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SBJ/April 8-14, 2013/People and Pop CulturePrint All
Virginia Hunt has spent her career in the television industry working at stations throughout the Los Angeles market. With her stops at various stations, she has been involved with sports programming ranging from USC and UCLA collegiate athletics to the Dodgers, Angels, Lakers, Clippers and Kings. Now she will be focusing on one sport, tennis, as the executive director of programming for Tennis Channel. Hunt spoke with staff writer Brandon McClung.
■ New title: Executive director, programming, Tennis Channel
■ Previous title: Director of programming, KCBS-TV and KTLA-TV, Los Angeles
■ First job: Doughnut shop assistant — 5 a.m. before school, and, yes, we served police free.
■ Education: Bachelor of science, mathematics, San Francisco State University (1973)
■ Resides: Burbank, Calif.
■ Executive most admired: Greg Nathanson, Emmis Communications
■ Last book read: “Pound Foolish: Exposing the Dark Side of the Personal Finance Industry,” by Helaine Olen
■ Favorite movie: “The Hurt Locker”
■ Favorite musician/band: Jackson Browne
■ How is focusing on one sport going to be different?
Tennis is actually different for a very cool reason: Most of the sports we covered were all male-dominated sports in a lot of ways, but I have been a fan of tennis as a viewer and I really appreciate the gender balance that tennis offers. … More than just players, it is a gender balance of fans but also our viewers.
■ What will be the biggest challenge in your new position?
Taking advantage of the gender balance. How do we maximize that? How do we make that into what it really is and take advantage of every aspect? … There are 3 R’s: ratings, revenue and relevance. My challenge is to take those 3 R’s and tie it back into [Tennis Channel slogan] Where Champions Live.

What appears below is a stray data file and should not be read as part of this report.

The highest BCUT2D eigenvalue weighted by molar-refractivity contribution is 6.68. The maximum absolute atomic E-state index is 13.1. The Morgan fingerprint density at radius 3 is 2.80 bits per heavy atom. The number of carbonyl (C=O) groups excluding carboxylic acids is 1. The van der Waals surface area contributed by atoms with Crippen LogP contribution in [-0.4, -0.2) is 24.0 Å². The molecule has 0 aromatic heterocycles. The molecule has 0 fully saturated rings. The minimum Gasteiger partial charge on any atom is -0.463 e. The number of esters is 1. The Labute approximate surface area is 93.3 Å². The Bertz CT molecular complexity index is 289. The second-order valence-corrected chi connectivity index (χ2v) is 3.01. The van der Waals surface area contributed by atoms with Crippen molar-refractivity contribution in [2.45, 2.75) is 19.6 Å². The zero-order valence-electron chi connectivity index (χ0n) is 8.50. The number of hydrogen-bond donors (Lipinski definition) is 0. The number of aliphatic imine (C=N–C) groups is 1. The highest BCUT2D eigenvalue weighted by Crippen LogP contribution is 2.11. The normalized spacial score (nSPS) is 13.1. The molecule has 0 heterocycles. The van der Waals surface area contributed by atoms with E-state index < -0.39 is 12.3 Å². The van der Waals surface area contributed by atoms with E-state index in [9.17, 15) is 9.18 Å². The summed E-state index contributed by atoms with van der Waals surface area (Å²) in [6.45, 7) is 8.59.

■ How do you plan to implement that?
Tennis Channel has already acquired all the key tournaments that have been available. … Now it is just how to make this picture a little prettier. Prettier in the sense that it opens up viewers, fans and distributors.
■ What is your biggest professional accomplishment?
While I was CFO, in 1989, I was KTLA’s employee of the year. Over the years I have won local Emmys, launched shows, negotiated significant rights contracts, but nothing is a bigger accomplishment to me than to be honored by my peers.
■ What career advice do you have for people wanting into the sports industry?
The No. 1 thing you need to understand is that this is a business. We are a business that needs to know [it] is going to be profitable. … So I always strongly suggest get a good solid foundation in your education, which means know your math.
The Class AA Southern League’s Jacksonville Suns promoted Christian Galen to director of field operations and hired Brian Delettre as director of videography, Brett Andrews as director of merchandise, R.C. Reuteman as sponsorship sales manager, Karen Giles as business administrative assistant and Yogi Brewington and Richard O’Neill as account executives.
Fairmont State University hired Tim McNeely as athletic director. McNeely was tournament director for the PGA Tour’s Greenbrier Classic.
Howard Payne University promoted Ken Carver to assistant athletic director for compliance in addition to his role as head volleyball coach, Abram Choate to assistant athletic director for sports information and game administration and Joshua Prock to assistant athletic director for development in addition to his role as women’s basketball coach.